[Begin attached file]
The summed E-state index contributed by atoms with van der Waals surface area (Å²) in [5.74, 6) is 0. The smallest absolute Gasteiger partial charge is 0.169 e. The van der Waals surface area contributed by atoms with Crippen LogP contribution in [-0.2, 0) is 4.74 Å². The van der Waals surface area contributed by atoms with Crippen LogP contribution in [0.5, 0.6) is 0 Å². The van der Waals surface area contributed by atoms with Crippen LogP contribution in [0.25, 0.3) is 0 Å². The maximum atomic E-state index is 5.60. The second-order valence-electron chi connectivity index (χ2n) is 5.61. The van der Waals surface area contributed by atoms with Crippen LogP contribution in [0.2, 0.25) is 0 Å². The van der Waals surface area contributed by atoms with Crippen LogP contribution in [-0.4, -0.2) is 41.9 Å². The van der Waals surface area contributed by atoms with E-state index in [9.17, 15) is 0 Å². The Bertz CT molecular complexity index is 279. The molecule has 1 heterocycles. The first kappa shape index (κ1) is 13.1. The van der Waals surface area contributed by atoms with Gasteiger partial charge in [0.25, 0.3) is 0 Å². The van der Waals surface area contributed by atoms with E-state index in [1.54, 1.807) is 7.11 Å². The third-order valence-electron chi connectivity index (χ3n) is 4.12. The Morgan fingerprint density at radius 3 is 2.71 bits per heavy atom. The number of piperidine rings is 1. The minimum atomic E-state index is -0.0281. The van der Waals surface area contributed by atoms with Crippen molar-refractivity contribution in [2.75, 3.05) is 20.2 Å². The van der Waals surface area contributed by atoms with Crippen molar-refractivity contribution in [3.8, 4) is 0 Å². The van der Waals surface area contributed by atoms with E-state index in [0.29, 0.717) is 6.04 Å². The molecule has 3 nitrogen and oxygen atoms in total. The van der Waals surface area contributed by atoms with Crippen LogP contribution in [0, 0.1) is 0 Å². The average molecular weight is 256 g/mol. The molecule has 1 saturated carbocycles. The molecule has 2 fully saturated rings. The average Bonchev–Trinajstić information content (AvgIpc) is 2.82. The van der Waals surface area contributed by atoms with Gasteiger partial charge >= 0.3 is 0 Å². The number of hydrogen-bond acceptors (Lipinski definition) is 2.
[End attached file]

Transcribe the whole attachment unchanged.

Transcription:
The summed E-state index contributed by atoms with van der Waals surface area (Å²) in [5.74, 6) is 0. The smallest absolute Gasteiger partial charge is 0.169 e. The van der Waals surface area contributed by atoms with Crippen LogP contribution in [-0.2, 0) is 4.74 Å². The van der Waals surface area contributed by atoms with Crippen LogP contribution in [0.5, 0.6) is 0 Å². The van der Waals surface area contributed by atoms with Crippen LogP contribution in [0.25, 0.3) is 0 Å². The maximum atomic E-state index is 5.60. The second-order valence-electron chi connectivity index (χ2n) is 5.61. The van der Waals surface area contributed by atoms with Crippen LogP contribution in [0.2, 0.25) is 0 Å². The van der Waals surface area contributed by atoms with Crippen LogP contribution in [-0.4, -0.2) is 41.9 Å². The van der Waals surface area contributed by atoms with E-state index in [9.17, 15) is 0 Å². The Bertz CT molecular complexity index is 279. The molecule has 1 heterocycles. The first kappa shape index (κ1) is 13.1. The van der Waals surface area contributed by atoms with Gasteiger partial charge in [0.25, 0.3) is 0 Å². The van der Waals surface area contributed by atoms with E-state index in [1.54, 1.807) is 7.11 Å². The third-order valence-electron chi connectivity index (χ3n) is 4.12. The Morgan fingerprint density at radius 3 is 2.71 bits per heavy atom. The number of piperidine rings is 1. The minimum atomic E-state index is -0.0281. The van der Waals surface area contributed by atoms with Crippen molar-refractivity contribution in [2.75, 3.05) is 20.2 Å². The van der Waals surface area contributed by atoms with Crippen molar-refractivity contribution in [3.8, 4) is 0 Å². The van der Waals surface area contributed by atoms with E-state index in [0.29, 0.717) is 6.04 Å². The molecule has 3 nitrogen and oxygen atoms in total. The van der Waals surface area contributed by atoms with Crippen LogP contribution in [0, 0.1) is 0 Å². The average molecular weight is 256 g/mol. The molecule has 1 saturated carbocycles. The molecule has 2 fully saturated rings. The average Bonchev–Trinajstić information content (AvgIpc) is 2.82. The van der Waals surface area contributed by atoms with Gasteiger partial charge >= 0.3 is 0 Å². The number of hydrogen-bond acceptors (Lipinski definition) is 2.